Choral Evensong & Benediction Sunday 15 November 2015 | All Saints Margaret Street

Sermon for Choral Evensong & Benediction Sunday 15 November 2015

Preached by the Vicar, Prebendary Alan Moses

“The righteous will shine like the sun in the kingdom of their Father.”  (Matthew 13: 43)

The readings for Mass and Evensong this Sunday seem mysteriously appropriate for a weekend which has seen such terrible events. I heard the mass lections read in French last night at Notre Dame de France in Leicester Square.

At mass, we heard from the Book of Daniel of “a time of anguish.” 

In the gospel Jesus spoke of the destruction of the temple, of “wars and rumours of wars…nation will rise against nation, and kingdom against kingdom…” 

Then this evening we have heard of persecution and rescue in the story of the three young men in the fiery furnace.

The Book of Daniel, set in the exile in Babylon, was actually written to encourage the Jewish people enduring another period of persecution; this time under one of the Greek kingdoms which followed the breakup of the vast empire conquered by Alexander the Great.

The parable of the wheat and the weeds from Matthew’s gospel and Jesus’ interpretation of it to his disciples in this evening’s reading operates at several levels of meaning.

For those disciples who heard it from the lips of Jesus, it would serve to reassure them in the face of opposition to their master from the religious authorities and the spiritual elite. The rejection he met – the weeds threatening to overwhelm the emerging shoots of wheat – were the work of an enemy and not of a defect in the message of Jesus.

For those who heard it read in Matthew’s Gospel, it would demonstrate the proper response to the realities of the Church in his time – and, as we hear it – in ours too. The church is like the field in the parable: there are weeds as well as wheat among us.   The weeds are tangled up with the wheat: good and evil are mixed together. This is something which is not just true of an institution or community, or of other people, but of ourselves.

So what does the parable have to say to this reality?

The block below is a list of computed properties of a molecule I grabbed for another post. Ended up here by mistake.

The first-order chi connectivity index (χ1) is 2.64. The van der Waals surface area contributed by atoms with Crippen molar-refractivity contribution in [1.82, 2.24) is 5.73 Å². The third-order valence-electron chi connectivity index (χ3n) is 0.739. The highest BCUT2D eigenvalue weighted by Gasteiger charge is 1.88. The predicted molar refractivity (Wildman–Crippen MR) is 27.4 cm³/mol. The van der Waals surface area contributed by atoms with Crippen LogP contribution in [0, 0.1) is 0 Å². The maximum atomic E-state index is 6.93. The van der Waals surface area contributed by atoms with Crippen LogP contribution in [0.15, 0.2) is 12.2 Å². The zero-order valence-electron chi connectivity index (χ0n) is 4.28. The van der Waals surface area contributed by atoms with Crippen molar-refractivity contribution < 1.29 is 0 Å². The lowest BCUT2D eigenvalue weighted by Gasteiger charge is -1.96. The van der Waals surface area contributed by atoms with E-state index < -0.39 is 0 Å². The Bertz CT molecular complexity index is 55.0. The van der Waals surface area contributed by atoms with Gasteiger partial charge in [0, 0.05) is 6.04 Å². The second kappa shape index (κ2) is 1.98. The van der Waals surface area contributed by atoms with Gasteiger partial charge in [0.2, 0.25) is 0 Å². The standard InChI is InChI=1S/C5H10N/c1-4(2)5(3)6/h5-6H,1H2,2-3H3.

First, it assures us that this is neither the way God wishes things to be, nor is it the way they will always be.

Selfishness, abuse, greed and hatred are enemies of God. The fact that they are present in God’s church does not mean that they are part of God’s will.  The fact that the church contains hypocrites does not make the gospel hypocritical or destroy the integrity of God.  When all is said and done, this evil will not endure: the goodness of God will prevail. The tender shoots will be protected and saved.

The slaves ask their master what they should do. He assures them that it will be alright to leave the weeds growing in the field.    They will not choke the wheat.  The farmer is in control of the situation. The weeds will be destroyed in due time; at the harvest. The success of the harvest is sure.

This does not mean that the Church should be complacent and do nothing in the face of corruption and evil in its own ranks. Later in the Gospel, Matthew gives a process for dealing with internal problems (Matt. 18.15-20). Churches and other institutions are learning the hard way that we need procedures in place to protect the vulnerable – and that these are not just boxes to be ticked on a form; they need to be rigorously enforced and practiced.

But the parable does free us from the burden of having to “play God,” and feel that we have to set everything right by ourselves.

The ultimate victory of the Church does not depend on it being ‘stainlessly’ pure. It allows the Church to be patient and confident and not to launch fearful and destructive inquisitions, tearing itself apart in a puritanical zeal to punish wrongdoers or wrong-thinkers.

If the parable has something enduring to say to the Church about its own life, I believe it has something to say to the life of our world in the situation we face today. The temptation for governments in the face of some outrage or tragedy is to be seen to do something. The temptation for all of us is to lash out at those who have attacked us. The danger in this, as the experience of the “war on terror” which followed 9-11, is that the remedy can simply make matters worse. The exercise of overwhelming force in situations imperfectly understood can simply fuel further violence. It can act as recruiting sergeant for evil.  The Sun, never knowingly subtle, had a headline on Friday trumpeting the news the appalling “Jihadi John,” had been “evaporated” in an airstrike.  Am I the only person who thinks that this kind of term coarsens us?